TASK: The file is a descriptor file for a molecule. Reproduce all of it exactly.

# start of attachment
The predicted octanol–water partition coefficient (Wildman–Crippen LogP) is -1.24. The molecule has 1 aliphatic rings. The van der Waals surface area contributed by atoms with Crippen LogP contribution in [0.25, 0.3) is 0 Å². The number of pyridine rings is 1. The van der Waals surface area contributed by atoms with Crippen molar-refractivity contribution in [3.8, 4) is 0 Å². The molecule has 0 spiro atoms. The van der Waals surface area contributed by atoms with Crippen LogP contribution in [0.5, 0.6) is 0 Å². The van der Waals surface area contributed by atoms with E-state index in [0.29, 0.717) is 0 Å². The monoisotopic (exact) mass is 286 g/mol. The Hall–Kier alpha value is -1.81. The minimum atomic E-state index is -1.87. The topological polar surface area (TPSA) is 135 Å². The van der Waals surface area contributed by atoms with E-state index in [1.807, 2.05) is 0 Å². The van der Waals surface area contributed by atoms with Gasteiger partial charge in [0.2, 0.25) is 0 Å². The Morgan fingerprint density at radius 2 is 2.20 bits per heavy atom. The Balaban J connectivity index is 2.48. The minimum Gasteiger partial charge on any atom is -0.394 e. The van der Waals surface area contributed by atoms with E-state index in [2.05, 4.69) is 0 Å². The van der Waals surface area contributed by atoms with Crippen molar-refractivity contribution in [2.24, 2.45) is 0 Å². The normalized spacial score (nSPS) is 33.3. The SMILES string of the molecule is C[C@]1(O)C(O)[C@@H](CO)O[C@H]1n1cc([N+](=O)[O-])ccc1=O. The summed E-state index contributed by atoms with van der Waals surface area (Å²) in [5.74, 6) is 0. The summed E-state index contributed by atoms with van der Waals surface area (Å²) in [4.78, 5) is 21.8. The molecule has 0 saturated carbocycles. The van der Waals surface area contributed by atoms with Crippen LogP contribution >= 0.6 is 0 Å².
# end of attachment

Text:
The predicted octanol–water partition coefficient (Wildman–Crippen LogP) is -1.24. The molecule has 1 aliphatic rings. The van der Waals surface area contributed by atoms with Crippen LogP contribution in [0.25, 0.3) is 0 Å². The number of pyridine rings is 1. The van der Waals surface area contributed by atoms with Crippen molar-refractivity contribution in [3.8, 4) is 0 Å². The molecule has 0 spiro atoms. The van der Waals surface area contributed by atoms with Crippen LogP contribution in [0.5, 0.6) is 0 Å². The van der Waals surface area contributed by atoms with E-state index in [0.29, 0.717) is 0 Å². The monoisotopic (exact) mass is 286 g/mol. The Hall–Kier alpha value is -1.81. The minimum atomic E-state index is -1.87. The topological polar surface area (TPSA) is 135 Å². The van der Waals surface area contributed by atoms with E-state index in [1.807, 2.05) is 0 Å². The van der Waals surface area contributed by atoms with Gasteiger partial charge in [0.2, 0.25) is 0 Å². The Morgan fingerprint density at radius 2 is 2.20 bits per heavy atom. The Balaban J connectivity index is 2.48. The minimum Gasteiger partial charge on any atom is -0.394 e. The van der Waals surface area contributed by atoms with E-state index in [2.05, 4.69) is 0 Å². The van der Waals surface area contributed by atoms with Crippen molar-refractivity contribution in [2.24, 2.45) is 0 Å². The normalized spacial score (nSPS) is 33.3. The SMILES string of the molecule is C[C@]1(O)C(O)[C@@H](CO)O[C@H]1n1cc([N+](=O)[O-])ccc1=O. The summed E-state index contributed by atoms with van der Waals surface area (Å²) in [5.74, 6) is 0. The summed E-state index contributed by atoms with van der Waals surface area (Å²) in [4.78, 5) is 21.8. The molecule has 0 saturated carbocycles. The van der Waals surface area contributed by atoms with Crippen LogP contribution >= 0.6 is 0 Å².